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Multimedia Quality of Experience (QoE): Current Status and Future Direction

Chaminda Hewage
1,* and
Erhan Ekmekcioglu
Cardiff School of Technologies, Cardiff Metropolitan University, Llandaff Campus, Western Avenue, Cardiff CF5 2YB, UK
Institute for Digital Technologies, Loughborough University London, London E20 3BS, UK
Author to whom correspondence should be addressed.
Future Internet 2020, 12(7), 121;
Submission received: 16 July 2020 / Accepted: 17 July 2020 / Published: 20 July 2020


Quality of Experience (QoE) is becoming an important factor of User-Centred Design (UCD). The deployment of pure technical measures such as Quality of Service (QoS) parameters to assess the quality of multimedia applications is phasing out due to the failure of those methods to quantify true user satisfaction. Though significant research results and several deployments have occurred and been realized over the last few years, focusing on QoE-based multimedia technologies, several issues both of theoretical and practical importance remain open. Accordingly, the papers of this Special Issue are significant contribution samples within the general ecosystem highlighted above, ranging from QoE in the capture, processing and consumption of next-generation multimedia applications. In particular, a total of five excellent articles have been accepted, following a rigorous review process, which address many of the aforementioned challenges and beyond.

1. Introduction

Quality of Experience (QoE) can be defined as the overall delight or annoyance of the user of an application or service. Typically, multimedia QoE is expected to offer improved user satisfaction in the audio–visual channels with which the users interact. Even though a significant number of novel multimedia applications are emerging, it is a challenge to provide better multimedia QoE for the end user. As a result, emerging multimedia applications fail to provide a minimum level of QoE required for end users to keep them engaged with the content. This is mainly due to the complexity of the content representation, processing, communication, security and visualisation. Therefore, in order to design QoE-proofed multimedia applications, researchers and developers need to overcome these challenging five pillars. The advancement of technology and multi-disciplinary research have enabled some multimedia applications to provide end-user satisfaction by overcoming technological and social barriers [1,2]. It is interesting to explore how well novel multimedia applications meet end-user expectations or satisfy user QoE where the use of objective approaches of measuring quality (e.g., Quality of Service (QoS)) is no longer acceptable.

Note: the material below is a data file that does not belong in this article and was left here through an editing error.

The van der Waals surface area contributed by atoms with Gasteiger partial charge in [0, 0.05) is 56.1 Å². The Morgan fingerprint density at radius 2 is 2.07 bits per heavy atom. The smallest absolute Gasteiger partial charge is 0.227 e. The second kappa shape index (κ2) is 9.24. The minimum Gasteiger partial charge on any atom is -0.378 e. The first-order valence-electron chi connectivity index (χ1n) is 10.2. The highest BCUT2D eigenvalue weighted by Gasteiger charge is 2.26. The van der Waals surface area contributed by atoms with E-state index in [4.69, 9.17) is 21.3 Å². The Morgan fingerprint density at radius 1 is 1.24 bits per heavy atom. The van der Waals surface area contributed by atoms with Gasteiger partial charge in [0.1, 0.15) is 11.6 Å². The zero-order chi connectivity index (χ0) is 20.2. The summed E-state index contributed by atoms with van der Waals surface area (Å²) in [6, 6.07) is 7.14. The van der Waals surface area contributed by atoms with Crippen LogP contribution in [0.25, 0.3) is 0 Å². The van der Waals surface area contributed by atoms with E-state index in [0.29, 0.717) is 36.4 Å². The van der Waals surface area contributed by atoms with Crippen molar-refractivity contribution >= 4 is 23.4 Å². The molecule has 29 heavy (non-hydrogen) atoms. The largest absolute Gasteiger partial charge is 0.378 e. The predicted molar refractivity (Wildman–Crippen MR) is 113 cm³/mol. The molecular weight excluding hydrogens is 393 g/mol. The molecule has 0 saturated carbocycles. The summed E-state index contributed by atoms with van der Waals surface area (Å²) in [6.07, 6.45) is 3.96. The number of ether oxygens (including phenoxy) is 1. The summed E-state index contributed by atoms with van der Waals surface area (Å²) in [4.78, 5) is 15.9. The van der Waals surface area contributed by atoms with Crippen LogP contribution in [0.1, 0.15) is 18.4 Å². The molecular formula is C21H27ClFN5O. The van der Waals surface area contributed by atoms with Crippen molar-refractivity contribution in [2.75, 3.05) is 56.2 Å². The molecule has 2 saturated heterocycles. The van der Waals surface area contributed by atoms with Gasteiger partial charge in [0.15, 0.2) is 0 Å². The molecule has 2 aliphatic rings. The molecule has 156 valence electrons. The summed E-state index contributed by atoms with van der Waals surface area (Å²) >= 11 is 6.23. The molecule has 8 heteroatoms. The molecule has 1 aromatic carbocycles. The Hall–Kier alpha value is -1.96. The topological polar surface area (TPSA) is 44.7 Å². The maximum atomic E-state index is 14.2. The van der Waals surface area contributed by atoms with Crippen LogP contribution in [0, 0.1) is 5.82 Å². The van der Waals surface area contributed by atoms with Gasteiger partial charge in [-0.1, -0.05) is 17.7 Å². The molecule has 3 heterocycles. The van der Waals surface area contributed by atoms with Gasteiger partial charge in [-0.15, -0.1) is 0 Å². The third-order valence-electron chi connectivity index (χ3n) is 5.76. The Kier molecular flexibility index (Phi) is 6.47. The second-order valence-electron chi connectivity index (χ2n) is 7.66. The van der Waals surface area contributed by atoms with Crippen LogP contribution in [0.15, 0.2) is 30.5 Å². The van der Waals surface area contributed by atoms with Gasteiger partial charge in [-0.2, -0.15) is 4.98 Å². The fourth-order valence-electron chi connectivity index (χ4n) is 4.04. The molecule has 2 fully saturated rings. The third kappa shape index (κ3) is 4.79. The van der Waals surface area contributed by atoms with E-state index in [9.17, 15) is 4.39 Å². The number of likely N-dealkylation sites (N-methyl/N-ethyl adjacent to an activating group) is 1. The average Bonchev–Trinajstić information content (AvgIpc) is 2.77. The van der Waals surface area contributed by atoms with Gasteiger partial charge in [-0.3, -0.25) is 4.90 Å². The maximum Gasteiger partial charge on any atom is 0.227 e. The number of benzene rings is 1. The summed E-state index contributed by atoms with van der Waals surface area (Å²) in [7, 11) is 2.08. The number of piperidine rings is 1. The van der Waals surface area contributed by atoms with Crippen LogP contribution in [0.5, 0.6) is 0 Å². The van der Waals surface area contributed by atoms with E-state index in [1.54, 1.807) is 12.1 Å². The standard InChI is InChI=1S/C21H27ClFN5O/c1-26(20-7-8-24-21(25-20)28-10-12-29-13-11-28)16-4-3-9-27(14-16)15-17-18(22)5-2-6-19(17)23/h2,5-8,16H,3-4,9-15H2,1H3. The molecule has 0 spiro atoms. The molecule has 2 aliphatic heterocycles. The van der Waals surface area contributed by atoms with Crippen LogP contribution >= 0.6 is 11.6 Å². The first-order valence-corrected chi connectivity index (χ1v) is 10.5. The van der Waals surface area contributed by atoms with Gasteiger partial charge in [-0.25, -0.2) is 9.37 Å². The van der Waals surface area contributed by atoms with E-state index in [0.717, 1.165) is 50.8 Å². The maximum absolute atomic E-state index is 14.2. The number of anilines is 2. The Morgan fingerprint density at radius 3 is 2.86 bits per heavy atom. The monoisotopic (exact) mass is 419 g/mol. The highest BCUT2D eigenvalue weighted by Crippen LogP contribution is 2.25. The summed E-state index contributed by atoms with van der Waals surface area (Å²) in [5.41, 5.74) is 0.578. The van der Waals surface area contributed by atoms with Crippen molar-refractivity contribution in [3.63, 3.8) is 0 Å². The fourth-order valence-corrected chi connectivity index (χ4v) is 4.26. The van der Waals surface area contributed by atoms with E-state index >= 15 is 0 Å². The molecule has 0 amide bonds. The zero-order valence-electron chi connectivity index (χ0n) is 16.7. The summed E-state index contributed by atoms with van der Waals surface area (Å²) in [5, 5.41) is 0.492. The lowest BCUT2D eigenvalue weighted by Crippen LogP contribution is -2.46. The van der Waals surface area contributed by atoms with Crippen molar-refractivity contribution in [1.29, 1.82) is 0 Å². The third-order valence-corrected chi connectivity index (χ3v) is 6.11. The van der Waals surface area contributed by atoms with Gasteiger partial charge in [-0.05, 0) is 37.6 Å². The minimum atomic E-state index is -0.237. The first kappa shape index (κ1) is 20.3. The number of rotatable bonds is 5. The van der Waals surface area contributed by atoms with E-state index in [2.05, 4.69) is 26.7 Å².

The use of Artificial Intelligence (AI) and Machine Learning (ML) for improved multimedia QoE is on the rise [3]. Most of the current solutions for multimedia problems are based AI or ML. QoE can have a major role in these multimedia applications to measure end-user satisfaction. Soon QoE will be the decisive factor of User-Centred Design (UCD) approaches to maximise overall user satisfaction, rather than objective measures such as Delay, Jitter, Packet-Loss, Peak Signal-to-Noise Ratio (PSNR) and Structure SIMilarity (SSIM). In addition, User Quality of Security (QoSec) is an important aspect of QoE. The multimedia content should be original (i.e., authentic) and users should feel safe when consuming multimedia content. With the increase in face swapping and deepfakes, the authenticity of multimedia content is being compromised more than ever [4,5]. Therefore, future multimedia applications should deploy solutions to measure their authenticity and, in turn, satisfy end users’ delight or overall satisfaction (i.e., QoE).
With the challenges in ensuring high levels of user experience in emerging multimedia applications and making future applications fool-proof against security threats, we have put together this Special Issue on multimedia Quality of Experience (QoE). We have aimed to summarise the current activities in this field and the future projections.

2. Contributions

The first paper [6], written by Tho Nguyen Duc, Chanh Minh Tran, Phan Xuan Tan and Eiji Kamioka, identifies the human-related factors which have significant influences on QoE. Furthermore, this study inspects the combined impact of perceptual factors, memory effect and the degree of interest. Based on this investigation, a novel QoE model is proposed that effectively incorporates those factors to reflect the user’s cumulative perception.